The nice thick (optional) steering wheel is tilt and telescopic adjustable and offers a perfect balance of weight at any speed. The firm suspension, combined with the tight steering made the trip down twisty Highway 1 a very pleasant experience.  Whether puttering around town or bombing down two-lane highways – this is one of the sweetest cars you could choose for every day driving – at any price.

Throw in the straight 5-cylinder turbo engine and it doesn’t get any better – just press the go pedal and hold on!! While many non-turbo engines need to get close to the red line before they show some enthusiasm, the C30 gets the speed, well into illegal territory long before the red line appears, and it does so quietly and without a fuss. One of the many things that really stood out with the C30 was the wind noise being exceptionally quiet with only the whirr of the air conditioner fan disturbing complete silence inside the cabin.

Storage compartments in the C30 are less than generous. The door pockets are very small and the centre armrest/storage compartment is a bit too small as well. Unless you have very small items like sunglasses or gum, there isn’t a lot of room for anything else. The glove box is a reasonable size and additional storage can be found behind the “floating” console – a great spot for CD cases.

As with every Volvo, the audio and climate control systems are very logical and easy to use – I’d have to say that no one does it better than Volvo. The in-dash 6-disc CD/AM/FM/MP3/WMA unit is manufactured by Dynaudio, one of Europe’s leading home theatre companies. The Premium sound system incorporates Dolby® Pro Logic® II surround sound, 10 Dynaudio loudspeakers that are specially designed to provide 650 watts of total power combined with the powerful amplifier.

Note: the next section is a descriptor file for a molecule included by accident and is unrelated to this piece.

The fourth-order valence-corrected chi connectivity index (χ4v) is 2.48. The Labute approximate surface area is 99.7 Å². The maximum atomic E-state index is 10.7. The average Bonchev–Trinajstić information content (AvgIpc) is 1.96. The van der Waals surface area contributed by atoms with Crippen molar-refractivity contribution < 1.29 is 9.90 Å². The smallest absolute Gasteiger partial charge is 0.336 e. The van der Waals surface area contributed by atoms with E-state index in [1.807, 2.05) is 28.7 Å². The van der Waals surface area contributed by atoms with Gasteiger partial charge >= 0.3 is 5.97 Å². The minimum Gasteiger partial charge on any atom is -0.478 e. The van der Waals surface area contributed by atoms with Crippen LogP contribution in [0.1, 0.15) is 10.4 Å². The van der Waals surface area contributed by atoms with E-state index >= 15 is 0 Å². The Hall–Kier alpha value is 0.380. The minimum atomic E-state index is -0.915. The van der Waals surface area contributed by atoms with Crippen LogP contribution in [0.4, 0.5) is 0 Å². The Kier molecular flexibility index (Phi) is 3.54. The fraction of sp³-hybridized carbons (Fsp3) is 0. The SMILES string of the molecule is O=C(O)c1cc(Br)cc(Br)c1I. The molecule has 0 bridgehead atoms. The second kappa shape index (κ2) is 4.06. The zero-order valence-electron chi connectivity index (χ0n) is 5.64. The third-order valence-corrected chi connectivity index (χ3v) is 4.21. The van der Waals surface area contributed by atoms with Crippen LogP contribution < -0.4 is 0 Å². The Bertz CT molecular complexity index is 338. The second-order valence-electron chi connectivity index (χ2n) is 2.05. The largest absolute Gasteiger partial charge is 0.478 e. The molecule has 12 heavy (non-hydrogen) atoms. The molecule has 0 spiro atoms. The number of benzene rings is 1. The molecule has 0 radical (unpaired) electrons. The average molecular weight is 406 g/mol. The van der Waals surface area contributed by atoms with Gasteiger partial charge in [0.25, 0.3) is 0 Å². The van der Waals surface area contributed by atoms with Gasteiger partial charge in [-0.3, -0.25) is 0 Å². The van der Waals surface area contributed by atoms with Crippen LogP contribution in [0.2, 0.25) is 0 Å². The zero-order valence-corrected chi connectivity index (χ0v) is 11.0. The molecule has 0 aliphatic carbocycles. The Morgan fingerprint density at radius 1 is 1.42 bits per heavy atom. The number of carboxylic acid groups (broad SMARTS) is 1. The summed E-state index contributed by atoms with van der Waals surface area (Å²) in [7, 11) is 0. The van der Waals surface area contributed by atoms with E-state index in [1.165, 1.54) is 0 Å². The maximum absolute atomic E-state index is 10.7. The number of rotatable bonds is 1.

The centre speaker and sophisticated sound processing is calibrated specifically for the Volvo C30, and includes: RDS radio, separate 5×130-Watt digital amplifier, 130-Watt centre speaker, AUX input and steering wheel controls. How does it sound? Incredible!

I was a little surprised that the climate control was manual and not automatic – not a big deal because in 99 percent of cars the automatic climate controls aren’t worth spit – it was just little unexpected for a car in this quality/price bracket.

Rear seat accommodation is very good for a car of this size. As is the norm when entering and exiting any two-door coupe, it’s a bit of a struggle, but once back there it’s very comfortable with plenty of room for feet, knees and hips as well as a surprising amount of headroom. One thing to note is if the driver is tall, the rear seat accommodation will probably not be quite so generous.